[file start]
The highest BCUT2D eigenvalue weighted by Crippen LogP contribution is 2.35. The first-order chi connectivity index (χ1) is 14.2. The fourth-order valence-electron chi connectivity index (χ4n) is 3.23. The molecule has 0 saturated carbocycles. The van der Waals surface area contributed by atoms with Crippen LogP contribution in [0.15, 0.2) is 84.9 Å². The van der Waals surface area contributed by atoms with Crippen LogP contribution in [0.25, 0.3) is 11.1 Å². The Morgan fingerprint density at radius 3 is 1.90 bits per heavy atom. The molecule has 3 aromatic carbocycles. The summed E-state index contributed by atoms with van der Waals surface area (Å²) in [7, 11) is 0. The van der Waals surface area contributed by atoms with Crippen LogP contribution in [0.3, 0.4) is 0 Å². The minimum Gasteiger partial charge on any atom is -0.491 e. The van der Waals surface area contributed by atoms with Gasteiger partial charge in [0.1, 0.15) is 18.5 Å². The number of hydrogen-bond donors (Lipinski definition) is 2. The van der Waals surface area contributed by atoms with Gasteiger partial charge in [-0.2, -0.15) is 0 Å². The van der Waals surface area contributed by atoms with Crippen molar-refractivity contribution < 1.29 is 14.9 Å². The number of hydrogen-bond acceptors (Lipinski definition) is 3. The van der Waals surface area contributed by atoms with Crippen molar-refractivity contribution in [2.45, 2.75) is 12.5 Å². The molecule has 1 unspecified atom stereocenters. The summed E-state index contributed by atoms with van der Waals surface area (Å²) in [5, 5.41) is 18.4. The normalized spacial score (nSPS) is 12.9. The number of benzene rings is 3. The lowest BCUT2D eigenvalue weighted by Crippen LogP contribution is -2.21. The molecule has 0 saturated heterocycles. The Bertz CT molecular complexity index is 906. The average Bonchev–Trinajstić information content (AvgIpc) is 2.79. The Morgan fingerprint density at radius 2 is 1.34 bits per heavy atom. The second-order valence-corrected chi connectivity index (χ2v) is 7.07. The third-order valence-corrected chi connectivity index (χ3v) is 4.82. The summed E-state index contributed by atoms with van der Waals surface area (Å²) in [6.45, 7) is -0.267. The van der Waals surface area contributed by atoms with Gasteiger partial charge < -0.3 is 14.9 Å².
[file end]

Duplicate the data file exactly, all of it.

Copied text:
The highest BCUT2D eigenvalue weighted by Crippen LogP contribution is 2.35. The first-order chi connectivity index (χ1) is 14.2. The fourth-order valence-electron chi connectivity index (χ4n) is 3.23. The molecule has 0 saturated carbocycles. The van der Waals surface area contributed by atoms with Crippen LogP contribution in [0.15, 0.2) is 84.9 Å². The van der Waals surface area contributed by atoms with Crippen LogP contribution in [0.25, 0.3) is 11.1 Å². The Morgan fingerprint density at radius 3 is 1.90 bits per heavy atom. The molecule has 3 aromatic carbocycles. The summed E-state index contributed by atoms with van der Waals surface area (Å²) in [7, 11) is 0. The van der Waals surface area contributed by atoms with Crippen LogP contribution in [0.3, 0.4) is 0 Å². The minimum Gasteiger partial charge on any atom is -0.491 e. The van der Waals surface area contributed by atoms with Gasteiger partial charge in [0.1, 0.15) is 18.5 Å². The number of hydrogen-bond donors (Lipinski definition) is 2. The van der Waals surface area contributed by atoms with Gasteiger partial charge in [-0.2, -0.15) is 0 Å². The van der Waals surface area contributed by atoms with Crippen molar-refractivity contribution < 1.29 is 14.9 Å². The number of hydrogen-bond acceptors (Lipinski definition) is 3. The van der Waals surface area contributed by atoms with Crippen molar-refractivity contribution in [2.45, 2.75) is 12.5 Å². The molecule has 1 unspecified atom stereocenters. The summed E-state index contributed by atoms with van der Waals surface area (Å²) in [5, 5.41) is 18.4. The normalized spacial score (nSPS) is 12.9. The number of benzene rings is 3. The lowest BCUT2D eigenvalue weighted by Crippen LogP contribution is -2.21. The molecule has 0 saturated heterocycles. The Bertz CT molecular complexity index is 906. The average Bonchev–Trinajstić information content (AvgIpc) is 2.79. The Morgan fingerprint density at radius 2 is 1.34 bits per heavy atom. The second-order valence-corrected chi connectivity index (χ2v) is 7.07. The third-order valence-corrected chi connectivity index (χ3v) is 4.82. The summed E-state index contributed by atoms with van der Waals surface area (Å²) in [6.45, 7) is -0.267. The van der Waals surface area contributed by atoms with Gasteiger partial charge < -0.3 is 14.9 Å².